Background: Oral propranolol reduces retinopathy of prematurity (ROP) progression, although not safely. Propranolol 0.1% eye micro-drops administered to newborns with stage 2 ROP are well-tolerated, but not sufficiently effective. Methods: A multi-center open-label trial was conducted to assess the safety and efficacy of propranolol 0.2% eye micro-drops in newborns with stage 1 ROP. The progression of the disease was evaluated with serial ophthalmologic examinations. Hemodynamic, respiratory, biochemical parameters, and propranolol plasma levels were monitored. Demographic and perinatal characteristics, co-morbidities and co-intervention incidences, together with ROP progression, were compared with a historical control group in the same centers participating in the trial. Results: Ninety-eight newborns were enrolled and compared with the historical control group. Populations were not perfectly homogeneous (as demonstrated by the differences in the Apgar score and the different incidence rate in surfactant administration and oxygen exposure). The progression to ROP stage 2 or 3 plus was significantly lower than the incidence expected on the basis of historical data (Risk Ratio 0.521, 95% CI 0.297- 0.916). No adverse effects related to propranolol were observed and the mean propranolol plasma level was significantly lower than the safety cut-off of 20 ng/mL. Unexpectedly, three newborns treated with oral propranolol before the appearance of ROP, showed a ROP that was unresponsive to propranolol eye micro-drops and required laser photocoagulation treatment. Conclusion: Propranolol 0.2% eye micro-drops were well-tolerated and appeared to reduce the ROP progression expected on the basis of a comparison with a historical control group. Propranolol administered too early appears to favor a more aggressive ROP, suggesting that a β-adrenoreceptor blockade is only useful during the proliferative phase. Further randomized placebo-controlled trials are required to confirm the current results. Clinical Trial Registration The trial was registered at ClinicalTrials.gov with Identifier NCT02504944 and with EudraCT Number 2014-005472-29.

Propranolol 0.2% eye micro-drops for retinopathy of prematurity: A prospective phase IIb study / Filippi L.; Cavallaro G.; Berti E.; Padrini L.; Araimo G.; Regiroli G.; Raffaeli G.; Bozzetti V.; Tagliabue P.; Tomasini B.; Mori A.; Buonocore G.; Agosti M.; Bossi A.; Chirico G.; Aversa S.; Fortunato P.; Osnaghi S.; Cavallotti B.; Suzani M.; Vanni M.; Borsari G.; Donati S.; Nascimbeni G.; Nardo D.; Piermarocchi S.; La Marca G.; Forni G.; Milani S.; Cortinovis I.; Calvani M.; Bagnoli P.; Monte M.D.; Calvani A.M.; Pugi A.; Villamor E.; Donzelli G.; Mosca F.. - In: FRONTIERS IN PEDIATRICS. - ISSN 2296-2360. - ELETTRONICO. - 7:(2019), pp. 1-12. [10.3389/fped.2019.00180]

Propranolol 0.2% eye micro-drops for retinopathy of prematurity: A prospective phase IIb study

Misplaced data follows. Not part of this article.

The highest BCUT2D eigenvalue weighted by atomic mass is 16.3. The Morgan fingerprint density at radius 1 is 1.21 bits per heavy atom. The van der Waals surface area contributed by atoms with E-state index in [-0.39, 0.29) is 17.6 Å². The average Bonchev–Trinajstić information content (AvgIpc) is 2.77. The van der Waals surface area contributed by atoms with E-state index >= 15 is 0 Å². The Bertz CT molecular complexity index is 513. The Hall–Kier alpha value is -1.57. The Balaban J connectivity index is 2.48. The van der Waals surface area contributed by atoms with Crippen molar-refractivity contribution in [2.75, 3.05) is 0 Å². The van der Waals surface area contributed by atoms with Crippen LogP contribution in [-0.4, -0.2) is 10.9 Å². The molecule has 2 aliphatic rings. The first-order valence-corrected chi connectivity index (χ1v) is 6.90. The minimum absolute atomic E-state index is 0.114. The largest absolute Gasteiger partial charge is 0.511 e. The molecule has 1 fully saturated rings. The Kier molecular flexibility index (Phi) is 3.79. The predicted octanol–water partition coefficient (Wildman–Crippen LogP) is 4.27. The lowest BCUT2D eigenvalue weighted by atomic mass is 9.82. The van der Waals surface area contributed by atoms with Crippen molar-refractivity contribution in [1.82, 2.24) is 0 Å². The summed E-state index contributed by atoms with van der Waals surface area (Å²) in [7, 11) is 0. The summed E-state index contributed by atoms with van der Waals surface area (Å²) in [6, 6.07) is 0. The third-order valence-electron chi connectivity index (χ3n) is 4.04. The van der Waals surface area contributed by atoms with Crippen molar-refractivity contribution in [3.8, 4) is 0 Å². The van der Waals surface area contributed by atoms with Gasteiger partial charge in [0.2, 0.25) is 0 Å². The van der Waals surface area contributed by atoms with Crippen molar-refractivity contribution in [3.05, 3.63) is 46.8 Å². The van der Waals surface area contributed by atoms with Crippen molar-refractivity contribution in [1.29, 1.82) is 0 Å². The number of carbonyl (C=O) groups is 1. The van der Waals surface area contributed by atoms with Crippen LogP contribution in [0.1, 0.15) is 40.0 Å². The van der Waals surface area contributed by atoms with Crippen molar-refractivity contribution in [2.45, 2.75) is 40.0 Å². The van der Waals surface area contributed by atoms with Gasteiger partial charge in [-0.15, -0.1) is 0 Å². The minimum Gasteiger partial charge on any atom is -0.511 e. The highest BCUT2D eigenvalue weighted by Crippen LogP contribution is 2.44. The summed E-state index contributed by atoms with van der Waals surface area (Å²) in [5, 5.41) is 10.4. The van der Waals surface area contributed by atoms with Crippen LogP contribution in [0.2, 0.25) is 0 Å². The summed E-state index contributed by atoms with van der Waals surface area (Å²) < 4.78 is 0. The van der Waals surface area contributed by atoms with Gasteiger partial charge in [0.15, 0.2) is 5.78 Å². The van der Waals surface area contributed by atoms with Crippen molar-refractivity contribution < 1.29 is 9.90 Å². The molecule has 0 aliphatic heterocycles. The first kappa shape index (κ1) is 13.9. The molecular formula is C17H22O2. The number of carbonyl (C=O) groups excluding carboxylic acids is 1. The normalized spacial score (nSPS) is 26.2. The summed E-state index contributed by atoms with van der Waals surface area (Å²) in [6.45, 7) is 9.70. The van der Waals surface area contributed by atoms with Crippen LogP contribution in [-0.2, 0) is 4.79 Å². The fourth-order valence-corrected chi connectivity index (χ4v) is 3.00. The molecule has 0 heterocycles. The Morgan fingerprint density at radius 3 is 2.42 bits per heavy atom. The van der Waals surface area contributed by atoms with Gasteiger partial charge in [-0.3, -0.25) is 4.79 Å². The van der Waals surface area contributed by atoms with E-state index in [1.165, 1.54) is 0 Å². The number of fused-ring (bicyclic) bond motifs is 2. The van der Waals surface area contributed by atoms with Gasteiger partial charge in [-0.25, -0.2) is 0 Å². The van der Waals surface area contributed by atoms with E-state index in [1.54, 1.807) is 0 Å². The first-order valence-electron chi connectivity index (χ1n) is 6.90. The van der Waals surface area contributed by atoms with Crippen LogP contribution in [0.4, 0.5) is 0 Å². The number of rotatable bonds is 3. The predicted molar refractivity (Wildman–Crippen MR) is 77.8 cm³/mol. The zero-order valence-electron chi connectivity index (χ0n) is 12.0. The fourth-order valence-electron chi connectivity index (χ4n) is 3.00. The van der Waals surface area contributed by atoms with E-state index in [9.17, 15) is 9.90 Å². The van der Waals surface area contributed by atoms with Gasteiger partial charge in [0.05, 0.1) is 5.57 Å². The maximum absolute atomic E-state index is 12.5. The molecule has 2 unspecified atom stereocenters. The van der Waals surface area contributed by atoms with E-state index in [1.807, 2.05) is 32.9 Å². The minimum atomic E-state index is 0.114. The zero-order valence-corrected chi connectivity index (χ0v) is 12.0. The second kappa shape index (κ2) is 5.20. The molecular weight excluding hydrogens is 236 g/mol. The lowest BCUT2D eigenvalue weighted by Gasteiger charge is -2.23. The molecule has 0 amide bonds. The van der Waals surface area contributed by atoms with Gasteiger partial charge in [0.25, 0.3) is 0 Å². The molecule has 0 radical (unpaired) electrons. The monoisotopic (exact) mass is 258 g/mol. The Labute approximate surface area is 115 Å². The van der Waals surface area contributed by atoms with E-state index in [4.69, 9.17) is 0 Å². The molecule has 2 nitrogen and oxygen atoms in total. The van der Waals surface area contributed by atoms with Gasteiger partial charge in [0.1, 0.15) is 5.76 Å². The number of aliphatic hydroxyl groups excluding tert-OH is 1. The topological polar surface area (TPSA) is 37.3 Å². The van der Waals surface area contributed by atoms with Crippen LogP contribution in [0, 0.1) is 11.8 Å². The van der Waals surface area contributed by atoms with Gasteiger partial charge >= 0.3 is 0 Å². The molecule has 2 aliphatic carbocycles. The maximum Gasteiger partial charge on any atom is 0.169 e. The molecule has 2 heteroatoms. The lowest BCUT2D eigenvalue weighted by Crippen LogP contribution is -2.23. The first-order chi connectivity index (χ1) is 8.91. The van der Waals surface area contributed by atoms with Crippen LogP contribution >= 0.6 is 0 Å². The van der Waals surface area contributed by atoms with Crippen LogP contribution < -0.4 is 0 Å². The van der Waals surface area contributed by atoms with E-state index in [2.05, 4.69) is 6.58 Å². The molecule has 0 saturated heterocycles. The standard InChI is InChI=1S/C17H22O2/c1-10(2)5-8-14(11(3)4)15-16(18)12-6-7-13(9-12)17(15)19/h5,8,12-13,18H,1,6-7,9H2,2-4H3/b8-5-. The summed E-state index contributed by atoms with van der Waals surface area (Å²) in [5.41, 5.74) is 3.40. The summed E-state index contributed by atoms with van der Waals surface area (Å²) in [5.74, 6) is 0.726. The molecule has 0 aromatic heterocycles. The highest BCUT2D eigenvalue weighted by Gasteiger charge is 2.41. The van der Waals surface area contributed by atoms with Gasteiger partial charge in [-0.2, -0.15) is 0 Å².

Cavallaro G.;Padrini L.;Buonocore G.;BOSSI, ALESSANDRA;CHIRICO, GIOVANNI BATTISTA;Fortunato P.;La Marca G.;FORNI, GIUSEPPE MARIA;Bagnoli P.;CALVANI, ANNA MARIA FRANCESCA;
2019

Abstract

Background: Oral propranolol reduces retinopathy of prematurity (ROP) progression, although not safely. Propranolol 0.1% eye micro-drops administered to newborns with stage 2 ROP are well-tolerated, but not sufficiently effective. Methods: A multi-center open-label trial was conducted to assess the safety and efficacy of propranolol 0.2% eye micro-drops in newborns with stage 1 ROP. The progression of the disease was evaluated with serial ophthalmologic examinations. Hemodynamic, respiratory, biochemical parameters, and propranolol plasma levels were monitored. Demographic and perinatal characteristics, co-morbidities and co-intervention incidences, together with ROP progression, were compared with a historical control group in the same centers participating in the trial. Results: Ninety-eight newborns were enrolled and compared with the historical control group. Populations were not perfectly homogeneous (as demonstrated by the differences in the Apgar score and the different incidence rate in surfactant administration and oxygen exposure). The progression to ROP stage 2 or 3 plus was significantly lower than the incidence expected on the basis of historical data (Risk Ratio 0.521, 95% CI 0.297- 0.916). No adverse effects related to propranolol were observed and the mean propranolol plasma level was significantly lower than the safety cut-off of 20 ng/mL. Unexpectedly, three newborns treated with oral propranolol before the appearance of ROP, showed a ROP that was unresponsive to propranolol eye micro-drops and required laser photocoagulation treatment. Conclusion: Propranolol 0.2% eye micro-drops were well-tolerated and appeared to reduce the ROP progression expected on the basis of a comparison with a historical control group. Propranolol administered too early appears to favor a more aggressive ROP, suggesting that a β-adrenoreceptor blockade is only useful during the proliferative phase. Further randomized placebo-controlled trials are required to confirm the current results. Clinical Trial Registration The trial was registered at ClinicalTrials.gov with Identifier NCT02504944 and with EudraCT Number 2014-005472-29.
2019
7
1
12
Filippi L.; Cavallaro G.; Berti E.; Padrini L.; Araimo G.; Regiroli G.; Raffaeli G.; Bozzetti V.; Tagliabue P.; Tomasini B.; Mori A.; Buonocore G.; Agosti M.; Bossi A.; Chirico G.; Aversa S.; Fortunato P.; Osnaghi S.; Cavallotti B.; Suzani M.; Vanni M.; Borsari G.; Donati S.; Nascimbeni G.; Nardo D.; Piermarocchi S.; La Marca G.; Forni G.; Milani S.; Cortinovis I.; Calvani M.; Bagnoli P.; Monte M.D.; Calvani A.M.; Pugi A.; Villamor E.; Donzelli G.; Mosca F.
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Utilizza questo identificatore per citare o creare un link a questa risorsa: https://hdl.handle.net/2158/1167978
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